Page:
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I have a Dell Latitude D600 running CrunchBang Statler (Debian Squeeze-based) with a 1.4GHz Pentium M. I noticed in Conky that my CPU freq is stuck at 600MHz, even when doing CPU-intensive things like Flash video. So I installed cpufreqd, ran cpufreq-info, and it returned this:

cpufrequtils 007: cpufreq-info (C) Dominik Brodowski 2004-2009
Report errors and bugs to cpufreq@vger.kernel.org, please.
analyzing CPU 0:
  driver: acpi-cpufreq
  CPUs which run at the same hardware frequency: 0
  CPUs which need to have their frequency coordinated by software: 0
  maximum transition latency: 10.0 us.
  hardware limits: 600 MHz - 1.40 GHz
  available frequency steps: 1.40 GHz, 1.20 GHz, 1000 MHz, 800 MHz, 600 MHz
  available cpufreq governors: powersave, userspace, conservative, ondemand, performance
  current policy: frequency should be within 600 MHz and 600 MHz.
                  The governor "ondemand" may decide which speed to use
                  within this range.
  current CPU frequency is 600 MHz.
  cpufreq stats: 1.40 GHz:0.00%, 1.20 GHz:0.00%, 1000 MHz:0.00%, 800 MHz:0.00%, 600 MHz:100.00%

Notice the part about "CPUs which need to have their frequency coordinated". It seems CPUFreqD is unable to manage my processor frequency, and it also says that it's being kept at a range of 600MHz to 600MHz. I have SpeedStep on, and supposedly 2.6 has full support for that (I have 2.6.39 backported from Wheezy), but I never notice SpeedStep doing anything. If I disable it, the BIOS says I'll be stuck at 600MHz.

Power is no issue, as the laptop has no battery; it relies solely on its power cord. How can I enable the full frequency of my processor? Is Linux lying to me about the frequency? I'm decently experienced with Linux, so I'm not afraid to try complex fixes.

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3 Answers

up vote 2 down vote accepted

A month later, and running Arch Linux instead, I discovered the real problem, and its solution.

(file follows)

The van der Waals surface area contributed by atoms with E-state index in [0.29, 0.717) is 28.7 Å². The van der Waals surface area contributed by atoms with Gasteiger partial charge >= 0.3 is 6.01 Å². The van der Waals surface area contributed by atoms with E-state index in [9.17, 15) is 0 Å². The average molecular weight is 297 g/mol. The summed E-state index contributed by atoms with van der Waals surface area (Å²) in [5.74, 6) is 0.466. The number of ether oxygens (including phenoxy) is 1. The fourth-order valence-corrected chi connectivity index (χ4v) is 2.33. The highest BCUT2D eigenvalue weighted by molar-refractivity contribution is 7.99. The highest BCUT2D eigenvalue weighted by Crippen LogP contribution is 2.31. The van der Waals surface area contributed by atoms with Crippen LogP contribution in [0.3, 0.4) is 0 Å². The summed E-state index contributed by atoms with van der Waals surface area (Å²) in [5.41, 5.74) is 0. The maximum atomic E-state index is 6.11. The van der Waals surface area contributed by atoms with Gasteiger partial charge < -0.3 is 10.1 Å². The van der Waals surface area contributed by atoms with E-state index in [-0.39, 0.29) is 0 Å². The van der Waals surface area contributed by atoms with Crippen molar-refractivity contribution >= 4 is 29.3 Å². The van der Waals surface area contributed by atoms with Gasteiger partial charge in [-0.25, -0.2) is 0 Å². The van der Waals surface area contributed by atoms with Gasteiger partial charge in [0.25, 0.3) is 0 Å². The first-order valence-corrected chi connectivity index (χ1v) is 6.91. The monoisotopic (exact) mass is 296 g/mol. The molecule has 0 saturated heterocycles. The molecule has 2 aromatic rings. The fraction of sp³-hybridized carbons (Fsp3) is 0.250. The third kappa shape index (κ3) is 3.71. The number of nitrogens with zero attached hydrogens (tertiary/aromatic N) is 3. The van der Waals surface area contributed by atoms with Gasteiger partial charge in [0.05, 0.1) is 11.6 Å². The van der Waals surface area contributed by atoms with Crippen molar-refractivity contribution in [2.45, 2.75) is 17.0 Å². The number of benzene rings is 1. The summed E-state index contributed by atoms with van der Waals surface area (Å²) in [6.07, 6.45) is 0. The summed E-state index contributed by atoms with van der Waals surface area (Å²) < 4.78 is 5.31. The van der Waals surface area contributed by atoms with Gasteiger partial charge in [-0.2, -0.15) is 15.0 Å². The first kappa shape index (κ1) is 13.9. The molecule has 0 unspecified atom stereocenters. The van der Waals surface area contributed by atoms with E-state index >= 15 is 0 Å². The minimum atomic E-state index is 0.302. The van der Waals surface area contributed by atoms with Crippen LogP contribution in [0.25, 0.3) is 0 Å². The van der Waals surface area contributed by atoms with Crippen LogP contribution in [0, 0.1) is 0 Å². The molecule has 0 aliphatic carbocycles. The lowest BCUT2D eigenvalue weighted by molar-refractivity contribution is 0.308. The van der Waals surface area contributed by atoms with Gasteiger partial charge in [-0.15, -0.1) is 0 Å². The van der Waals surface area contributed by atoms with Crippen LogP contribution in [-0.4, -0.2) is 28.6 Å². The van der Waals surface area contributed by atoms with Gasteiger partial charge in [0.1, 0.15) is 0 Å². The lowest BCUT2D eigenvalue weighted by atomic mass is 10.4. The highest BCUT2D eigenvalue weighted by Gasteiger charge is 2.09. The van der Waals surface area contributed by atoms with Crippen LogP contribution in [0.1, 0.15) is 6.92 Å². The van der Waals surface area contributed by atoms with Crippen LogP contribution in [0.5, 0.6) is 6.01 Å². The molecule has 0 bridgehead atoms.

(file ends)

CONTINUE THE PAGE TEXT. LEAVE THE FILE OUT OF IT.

My Dell D600 doesn't have a battery in it, and is running solely on power from the AC adapter. When the BIOS detects that there is no battery installed, it permanently downclocks the CPU to avoid overwhelming the AC adapter.

If you want to override this behavior, all you have to do is add processor.ignore_ppc=1 to the end of your kernel boot command (usually found in your GRUB config.) Then you can use the acpi_cpufreq driver to enable CPU frequency scaling properly.

Or you could choose not to be cheap and buy a battery. That would also solve the problem.

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The information "CPUs which need to have their frequency coordinated by software: 0" is perfectly alright. This 0 means not a number of CPUs to be controlled, but a list of CPUs - which in your case is only one, and its number is 0.

Did you read man cpufreq-set? It tells you how to set the min and max allowed CPU frequency. Also, the recommended cpufreq governor is conservative. Just change to that and you need no additional system daemons running.

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Doesn't work. I ran sudo cpufreq-set --cpu 0 --governor conservative --min 600MHz --max 1400MHz, and the output of cpufreq-info remained the same. –  soren121 Oct 15 '11 at 1:43
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You need to actually load the appropriate power modules as they're not normally loaded automatically by Debian.

Checking the Squeeze install that I have at home, there are a number of speedstep modules that can be loaded. I'm not sure which ones are needed for your specific machine. You can try them out one by one.

-rw-r--r-- 1 root root  7500 Oct  3 17:07 speedstep-centrino.ko
-rw-r--r-- 1 root root  7120 Oct  3 17:07 speedstep-ich.ko
-rw-r--r-- 1 root root  6912 Oct  3 17:07 speedstep-lib.ko
-rw-r--r-- 1 root root  8152 Oct  3 17:07 speedstep-smi.ko

Check that they are already loaded using lsmod | grep speedstep command.

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Thank you! I needed the SpeedStep-Centrino driver, and the guide I was following on the Arch wiki made no mention of it. –  soren121 Oct 16 '11 at 3:42
    
You're welcome. Every Linux distro has differences but once you learn how things work, it's easier. –  sybreon Oct 16 '11 at 4:44
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